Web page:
Community & Legal Aid Services Program (CLASP)

The Community & Legal Aid Services Program (CLASP) is a clinical intensive program that provides students with an opportunity to gain practical experience through individual advocacy, community development projects, and law reform initiatives. Law students who complete the program will be able to bring alternative lawyering skills and a social justice perspective to their future work. CLASP aims to increase access to justice by providing representation to low-income individuals in three practice areas. The clinic prioritizes four disadvantaged groups who have historically been denied meaningful access to the legal system: persons living with mental health barriers, youth, female survivors of domestic violence, and members of the Jane-Finch community.

Please note students accepted into CLASP are not permitted to take any other clinical/intensive programs concurrently.

What You Will Do

CLASP’s service provision model relies on 17-20 law student Division Leaders who work in the clinic under the close supervision of lawyers (Review Counsel) for 12 months. There is a summer employment term that runs from May-August, and an academic year term that runs from September-April. Division Leaders apply for, and are assigned to, one of three legal divisions (Criminal Law, Immigration Law, or Administrative Law), where they work directly with clients and other parties in the legal system as they develop their advocacy skills. Students participate in all aspects of client cases, from the initial screening and application to the completion of the file, at times culminating with students examining witnesses and presenting submissions at hearings and trials. Tasks are varied and case-dependent, however, they will typically include: reviewing case materials, conducting research, drafting communications and submissions and/or factums, conducting client meetings, and appearing at court or tribunals. Supervising lawyers review and approve all work completed by students through regular file reviews and ongoing communication, in accordance with the strict standards of the CLASP supervision policy and the Rules of the Law Society of Ontario.

Division Leaders participate in community development initiatives and events, including Public Legal Education (PLE) presentations and community intake shifts, and may be involved in broader law reform projects. As part of their community work, students are responsible for managing cases with CLASP’s ID clinic, which is an initiative that assists vulnerable individuals to get the identification documents they need to access basic services. CLASP emphasizes the practice of law as a partnership with the community, and encourages students to challenge their perceptions of lawyers’ roles and the justice system in society, and the nature of effective lawyering. We recognize that social determinants of health have a significant impact on people living in poverty. While individuals may seek out CLASP for legal services, many of our clients require assistance with various other legal and non-legal issues, and we strive to connect clients with effective referrals and resources.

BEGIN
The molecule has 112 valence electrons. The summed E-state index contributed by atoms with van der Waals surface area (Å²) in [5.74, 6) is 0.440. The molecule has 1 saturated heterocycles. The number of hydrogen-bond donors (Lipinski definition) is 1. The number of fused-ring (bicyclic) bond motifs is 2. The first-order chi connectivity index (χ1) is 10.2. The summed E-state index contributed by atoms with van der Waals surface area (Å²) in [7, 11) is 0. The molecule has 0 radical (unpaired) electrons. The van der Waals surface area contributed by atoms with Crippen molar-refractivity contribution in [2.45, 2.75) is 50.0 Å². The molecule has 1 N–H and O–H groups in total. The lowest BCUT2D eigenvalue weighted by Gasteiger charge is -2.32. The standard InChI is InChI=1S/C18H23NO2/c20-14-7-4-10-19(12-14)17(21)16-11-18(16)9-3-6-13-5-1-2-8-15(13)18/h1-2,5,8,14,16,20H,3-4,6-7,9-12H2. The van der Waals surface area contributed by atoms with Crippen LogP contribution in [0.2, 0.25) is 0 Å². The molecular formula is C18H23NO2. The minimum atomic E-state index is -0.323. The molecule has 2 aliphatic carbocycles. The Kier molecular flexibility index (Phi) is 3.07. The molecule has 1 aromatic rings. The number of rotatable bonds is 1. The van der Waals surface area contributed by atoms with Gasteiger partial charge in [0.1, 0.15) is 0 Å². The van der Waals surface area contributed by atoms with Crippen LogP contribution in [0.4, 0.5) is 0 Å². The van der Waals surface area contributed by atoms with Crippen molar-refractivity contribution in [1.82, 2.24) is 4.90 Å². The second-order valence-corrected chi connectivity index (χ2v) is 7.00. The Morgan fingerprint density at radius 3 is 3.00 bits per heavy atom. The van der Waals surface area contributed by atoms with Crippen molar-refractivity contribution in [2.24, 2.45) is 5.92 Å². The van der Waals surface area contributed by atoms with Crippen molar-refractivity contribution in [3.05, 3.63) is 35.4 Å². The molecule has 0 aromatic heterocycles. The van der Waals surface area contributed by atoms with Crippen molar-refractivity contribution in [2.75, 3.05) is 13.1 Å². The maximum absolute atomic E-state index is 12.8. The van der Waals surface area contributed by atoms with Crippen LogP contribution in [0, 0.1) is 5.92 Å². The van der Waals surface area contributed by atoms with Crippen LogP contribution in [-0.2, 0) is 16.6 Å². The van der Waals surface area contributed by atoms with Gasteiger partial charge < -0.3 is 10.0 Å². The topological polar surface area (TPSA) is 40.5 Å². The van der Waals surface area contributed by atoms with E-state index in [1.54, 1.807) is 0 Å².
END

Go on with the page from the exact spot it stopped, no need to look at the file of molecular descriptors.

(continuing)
During the academic year, Division Leaders facilitate the involvement of 75-125 volunteer law students, who are involved in various aspects of CLASP’s services, including casework, intake shifts, interpretation services for applicants and clients, and occasionally special projects. Division Leaders provide mentorship and oversee assigned casework.

Student Division Leaders receive nine credit hours on a pass-fail basis for successfully completing their clinical work during the academic year. Students are also required to participate in the CLASP seminar and complete a research paper. The seminar meets weekly in the fall term and provides students with an opportunity to critically reflect upon their clinical experiences, the law, the legal system, and their roles and identities as legal advocates. Each week a different topic will be explored. The topics will provide an overview of critical perspectives on social justice, law, the legal system, and the legal processes that impact on clients. The seminar is graded for three credits. The research paper is also graded for three credits and the students will meet five – eight times during the winter term to do a presentation to the class about their topic and receive feedback on the research. Training in relevant skills and substantive law is provided at different levels throughout the year both through the seminar and through ongoing supervision of the clinical work.

The CLASP program satisfies the Praxicum requirement, and the research paper meets the requirements for the Upper Year Research and Writing Requirement.

What You Will Learn

  • written and oral advocacy skills
  • client interviewing skills
  • hearing/trial preparation including the examination of witnesses
  • procedural aspects of the legal system within the division assigned
  • skills for interacting with a diverse clientele and community
  • to work collaboratively in an interdisciplinary capacity
  • to work with clients and communities to drive community development
  • to identify key legal issues within a complex client narrative
  • ethical norms governing the practice of law

Program Director

Scarlet Smith